Objective To compare the immediate effects of electroacupuncture and manual acupuncture on pain, mobility and muscle strength in patients with knee osteoarthritis.
Methods Sixty patients with knee osteoarthritis, with a pain intensity of ≥2 on the pain Numerical Rating Scale, were included. The patients were randomised into two groups: manual acupuncture and electroacupuncture. Pain intensity, degree of dysfunction (Timed Up and Go (TUG) test), maximal voluntary isometric contraction and pressure pain threshold were assessed before and after a single session of manual acupuncture or electroacupuncture treatments.
Results Both groups showed a significant reduction in pain intensity (p<0.001) and time to run the TUG test after the acupuncture treatment (p=0.005 for the manual acupuncture group and p=0.002 for the electroacupuncture group). There were no differences between the groups regarding pain intensity (p=0.25), TUG test (p=0.70), maximum voluntary isometric contraction (p=0.43) or pressure pain threshold (p=0.27).
Conclusions This study found no difference between the immediate effects of a single session of manual acupuncture and electroacupuncture on pain, muscle strength and mobility in patients with knee osteoarthritis.
Trial Registration Number: RBR-9TCN2X.
- Pain Management
- Pain Research
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Osteoarthritis (OA) is the most prevalent joint condition and is characterised by progressive erosion of the articular cartilage. Clinically, patients have pain due to compressive overload or excessive physical activity which eases with rest but, in the late stages, patients have pain even during rest. There is also a loss of function, with limited movement and difficulty in performing daily activities.1
The annual cost of treatment of patients with OA with non-steroidal anti-inflammatory drugs in the UK is £19.2 million.2 The direct healthcare costs of patients with OA are more than twice those of similar patients without the condition in the USA.3 OA of the knee is the most common type.1 Treatment is focused on symptoms using pharmacological and non-pharmacological therapies such as anti-inflammatory drugs,4 occupational therapy,5 exercise programmes6 and acupuncture.7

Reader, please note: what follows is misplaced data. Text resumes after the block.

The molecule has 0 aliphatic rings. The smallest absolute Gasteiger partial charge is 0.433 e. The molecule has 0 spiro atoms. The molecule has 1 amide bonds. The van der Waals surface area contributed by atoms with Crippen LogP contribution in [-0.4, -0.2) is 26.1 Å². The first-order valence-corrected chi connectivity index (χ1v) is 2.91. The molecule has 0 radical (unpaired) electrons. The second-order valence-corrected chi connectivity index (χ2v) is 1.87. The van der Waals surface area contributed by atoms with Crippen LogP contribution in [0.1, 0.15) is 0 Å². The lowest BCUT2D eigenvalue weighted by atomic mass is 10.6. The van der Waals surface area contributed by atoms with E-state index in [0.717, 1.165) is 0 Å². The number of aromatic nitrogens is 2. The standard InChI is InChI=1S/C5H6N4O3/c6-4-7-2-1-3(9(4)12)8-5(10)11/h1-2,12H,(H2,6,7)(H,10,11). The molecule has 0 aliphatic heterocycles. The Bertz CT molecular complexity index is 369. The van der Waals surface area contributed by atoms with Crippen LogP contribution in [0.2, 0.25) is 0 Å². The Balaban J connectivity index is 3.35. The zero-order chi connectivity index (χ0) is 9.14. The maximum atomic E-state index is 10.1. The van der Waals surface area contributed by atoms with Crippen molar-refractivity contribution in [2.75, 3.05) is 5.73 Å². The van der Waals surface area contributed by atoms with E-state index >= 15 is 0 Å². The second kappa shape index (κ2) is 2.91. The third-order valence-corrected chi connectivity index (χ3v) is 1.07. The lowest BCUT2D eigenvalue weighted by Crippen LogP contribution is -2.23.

Acupuncture is an important component of traditional Chinese medicine and has been used as an effective form of pain treatment.8–10 According to Western medicine, acupuncture relieves pain through the gate control mechanism involving the release of neurotransmitters and endogenous opioids.11 When stimulated, muscle afferent fibres convey impulses to the spinal cord, releasing endorphins and monoamines and stimulating pain inhibition. Recent studies have reported the release of cortisol as an anti-inflammatory action that also contributes to reducing pain.12–15
Electroacupuncture (EA) is a technique in which two needles are inserted into the body of the patient, acting as electrodes, allowing the passage of an electrical current. At least one of the needles is inserted into an acupuncture point. Although EA is becoming more popular, manual acupuncture (MA) is still the most commonly used technique. MA consists of inserting thin needles into acupuncture points, followed by manipulation such as twisting or lifting and pushing the needle.16 ,17 One of the main advantages of using EA in clinical practice or research is the ability to objectively and quantifiably set the stimulation frequency and the intensity of the current.18 Low-frequency EA (2 Hz) induces the release of enkephalins, β-endorphins and endorphins that activate the µ- and δ-opioid receptors. High-frequency EA (100 Hz) induces the release of dynorphins, which activate κ-opioid receptors.19 ,20 Clinical studies suggest that EA is effective for treating many types of pain.19–21
To date, only a few studies have compared the two forms of stimulation10 ,16 and there are no studies comparing MA and EA in patients with knee OA. The present study aimed to compare the immediate effects of EA and MA on pain, mobility and muscle strength in patients with knee OA after a single session.
A two-arm randomised controlled study with a blind examiner was conducted at the Physical Therapy Clinic of the Universidade Cidade de São Paulo (UNICID). This study was part of a Master’s Degree thesis for RP. Data collection started in April 2012 and ended in June 2012.